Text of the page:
Because nothing lasts forever, it’s a good idea to anticipate other disasters, too. The world is full of examples of sudden falls from grace, unexpected hardships and bad luck. Great empires crumble and honest men who’ve led righteous lives are cast into exile by vengeful masters. Loved relatives and friends die and whole cities are consumed by fire – that’s just the way it is.
The world is a play of contrasts. Night follows day and clouds obscure clear skies. There’s an uncanny calm before the most ferocious of storms, and the worst day you can imagine can easily come on the heels of the best you’ve ever had.
Fairness and unfairness don’t come into play. Every living being and thing is subject to the same unpredictable workings of fate.
Consider soldiers. Even in times of peace, they spend their days participating in drills to prepare for the worst-case scenario – war. That’s how you should think about the world. Prepare for the direst outcomes, even when things are at their best. Anticipate the eventuality that everything you have might be taken from you.
This way, when fate appears to become vindictive, you’ll be prepared and come through it all with a smile on your face. Most importantly of all, you’ll have a clear and calm mind.
Letters from a Stoic Key Idea #7: Choose your friends wisely.
Some people seek to unburden themselves by sharing their troubles with everyone they come across. Others don’t even tell their closest friends what’s on their minds. Neither of these options is in accordance with nature, as any wise Stoic will have learned.
So what should you do? Two things. Choosing your friends wisely is vital. But once they’re in, you should really let them in.
Your best bet when it comes to choosing friends is to base your decision on trust. Befriend those who you’re sure you can rely on. Even better is a trustworthy fellow traveler – someone on the same path of discovery as you.
The best friends we make don’t just reflect who we already are, they also change us for the better. Friendship is about learning and improving yourself.
That’s why it’s important to avoid people mired in vice. Adulterers, cheats and torturers corrupt those who are close to them. Make an unwise choice, and chances are you’ll soon pick up the vices of your new friends.
If you’re pretty certain you’ve made the right decision, share everything with your friends. Open the door and let them into your life. Best of all, assume that they’ll be loyal to you – that’s often the best way to make sure that they are loyal!
True friendship is built on a solid foundation, and becoming friends with someone for the right reasons is its cornerstone. After all, a wise man is self-sufficient and has learned to be happy by himself. That means he doesn’t need friends. When he does enter into a friendship, he’s not out for himself and isn’t looking for a personal advantage.
And that makes him a good friend. After all, fair-weather friends aren’t really friends at all. No sooner has he got what he wanted, and your so-called friend is heading for the hills.
What the wise appreciate is that friendship is valuable in itself. Creating and sustaining friendships is part of the good life.
Letters from a Stoic Key Idea #8: Face your fear of death.
Think of eating strawberries. They’re at their succulent, sweet best at the end of summer, just before fall, right? Old age is like that too. It’s not all about illness, frailty and decline – in fact, aging has its own unique pleasures.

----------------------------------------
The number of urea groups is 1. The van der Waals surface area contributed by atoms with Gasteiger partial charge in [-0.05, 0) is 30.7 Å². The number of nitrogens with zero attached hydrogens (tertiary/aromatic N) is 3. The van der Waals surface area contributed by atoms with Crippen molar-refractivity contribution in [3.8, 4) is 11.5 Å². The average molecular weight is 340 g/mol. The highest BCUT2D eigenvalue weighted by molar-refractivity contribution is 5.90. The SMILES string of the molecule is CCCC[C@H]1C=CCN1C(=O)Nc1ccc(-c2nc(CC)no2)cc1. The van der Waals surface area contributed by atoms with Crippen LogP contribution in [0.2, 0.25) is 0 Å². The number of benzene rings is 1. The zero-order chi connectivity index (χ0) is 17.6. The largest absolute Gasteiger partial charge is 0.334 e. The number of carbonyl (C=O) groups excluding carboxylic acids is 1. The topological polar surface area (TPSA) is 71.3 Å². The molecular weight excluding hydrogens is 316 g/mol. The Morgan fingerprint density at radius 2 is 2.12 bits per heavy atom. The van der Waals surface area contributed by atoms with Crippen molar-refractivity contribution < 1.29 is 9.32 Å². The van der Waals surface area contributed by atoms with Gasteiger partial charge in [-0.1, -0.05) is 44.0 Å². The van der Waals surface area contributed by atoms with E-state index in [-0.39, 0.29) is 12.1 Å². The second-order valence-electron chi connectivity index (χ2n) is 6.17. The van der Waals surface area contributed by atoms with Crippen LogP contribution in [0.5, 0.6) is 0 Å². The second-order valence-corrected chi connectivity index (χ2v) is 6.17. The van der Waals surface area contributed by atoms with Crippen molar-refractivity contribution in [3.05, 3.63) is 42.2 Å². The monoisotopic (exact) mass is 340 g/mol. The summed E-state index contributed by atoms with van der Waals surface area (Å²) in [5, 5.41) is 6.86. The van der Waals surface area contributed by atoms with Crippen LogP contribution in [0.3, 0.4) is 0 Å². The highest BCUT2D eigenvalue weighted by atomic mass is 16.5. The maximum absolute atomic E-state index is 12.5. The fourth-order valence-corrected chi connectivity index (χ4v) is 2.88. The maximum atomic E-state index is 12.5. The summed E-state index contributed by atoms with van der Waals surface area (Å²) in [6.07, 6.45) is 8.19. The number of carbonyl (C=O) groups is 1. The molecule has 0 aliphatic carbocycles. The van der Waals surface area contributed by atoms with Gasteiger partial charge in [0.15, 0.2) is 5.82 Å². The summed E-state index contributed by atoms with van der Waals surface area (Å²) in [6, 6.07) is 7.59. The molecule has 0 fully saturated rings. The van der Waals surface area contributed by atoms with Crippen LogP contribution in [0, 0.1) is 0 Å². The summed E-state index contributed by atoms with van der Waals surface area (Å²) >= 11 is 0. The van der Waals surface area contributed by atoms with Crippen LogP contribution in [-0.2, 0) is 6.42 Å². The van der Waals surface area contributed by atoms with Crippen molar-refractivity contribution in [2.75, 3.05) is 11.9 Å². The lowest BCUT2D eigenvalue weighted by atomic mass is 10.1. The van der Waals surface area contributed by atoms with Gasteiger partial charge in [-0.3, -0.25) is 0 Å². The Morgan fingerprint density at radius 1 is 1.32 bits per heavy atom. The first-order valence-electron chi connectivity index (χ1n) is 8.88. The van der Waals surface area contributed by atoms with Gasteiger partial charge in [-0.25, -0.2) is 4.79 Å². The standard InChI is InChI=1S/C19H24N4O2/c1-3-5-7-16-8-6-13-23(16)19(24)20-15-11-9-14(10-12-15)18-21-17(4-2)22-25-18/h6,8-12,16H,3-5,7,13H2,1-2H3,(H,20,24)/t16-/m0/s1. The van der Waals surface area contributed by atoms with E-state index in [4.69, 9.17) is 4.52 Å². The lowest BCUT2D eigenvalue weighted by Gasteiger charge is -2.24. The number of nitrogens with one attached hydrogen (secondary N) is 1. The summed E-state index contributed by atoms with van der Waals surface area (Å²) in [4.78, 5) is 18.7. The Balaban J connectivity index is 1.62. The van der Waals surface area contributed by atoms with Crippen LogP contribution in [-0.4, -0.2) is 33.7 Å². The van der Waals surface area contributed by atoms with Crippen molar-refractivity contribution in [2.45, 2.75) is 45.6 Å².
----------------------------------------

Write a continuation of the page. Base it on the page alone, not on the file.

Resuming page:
But to appreciate them you have to come to terms with your fear of death.
Like the strawberries that mark the impending turn of the seasons, each period in a life is part of the inescapable cycle of nature. And life itself is hardly a great achievement. Everyone and everything, from slaves to masters, insects to animals, has life.
The key to developing a healthy attitude is to celebrate what you’ve already had – the years you’ve lived – and to be grateful for everything that might be given to you tomorrow.
Pacuvius, the governor of Roman Syria, had a memorable way of doing this. Every night, he celebrated his own death by throwing a dinner party with fine wines and food. At the end of the evening, he was carried to his bed to chants of “He has lived, he has lived” in Greek.
While the ostentatiousness of Pacuvius’s ceremony might be off-putting, we can learn a lot from his attitude toward death. Once we have conquered our fear, we can begin celebrating what we’ve already had of life, and each new day becomes a special blessing.
But what about death? It can’t be avoided and comes for us all. That means the best we can make of it is to die honorably.
Clinging onto life merely for the sake of living is pointless. What’s the most you can hope for? To eat another oyster or drink another glass of wine, things you’ve had countless times before? Or to carry on fulfilling your duties? We often forget that death is also a duty we have to fulfill.
The best end to an honorable life is an honorable death. But the author, like many of his contemporaries, also believed that suicide was more praiseworthy than continuing a dishonorable life.
Tullius Marcellius put this idea into practice. Struck down with a debilitating illness, he decided to kill himself rather than live with his condition. After dividing his possessions amongst his slaves, he fasted for three days before dying peacefully in a hot bath. He was much admired for his honorable, relaxed and contented death.
In Review: Letters from a Stoic Book Summary
The key message in this book:
The good life is a life lived in accordance with nature. That means leading a simple and honorable life free of vice and temptation – but that’s harder to achieve than it sounds. Even so, studying philosophy can help us in this pursuit. By illuminating the truth, it shows us the path through life’s many challenges and allows us to face danger, setbacks and the inevitability of death, with serenity. Once we have internalized the lessons philosophy offers, our minds can become oases of calm in a tempestuous world.
Keep your mind in good shape, just as you would with your body.
We all know the importance of exercising and eating plenty of vegetables and cutting down on intoxicants like caffeine and alcohol. But health isn’t just a matter of hitting the gym and maintaining a healthy diet – it’s also about training your mind and cultivating a healthy attitude. So don’t forget to complement your fitness regimen with some mental gymnastics.
Studying and learning don’t just keep your mind agile, they also open the door to the great truths of the world and mentally prepare you to cope in trying times. Once you’ve developed the right attitude, you’ll be able to face anything!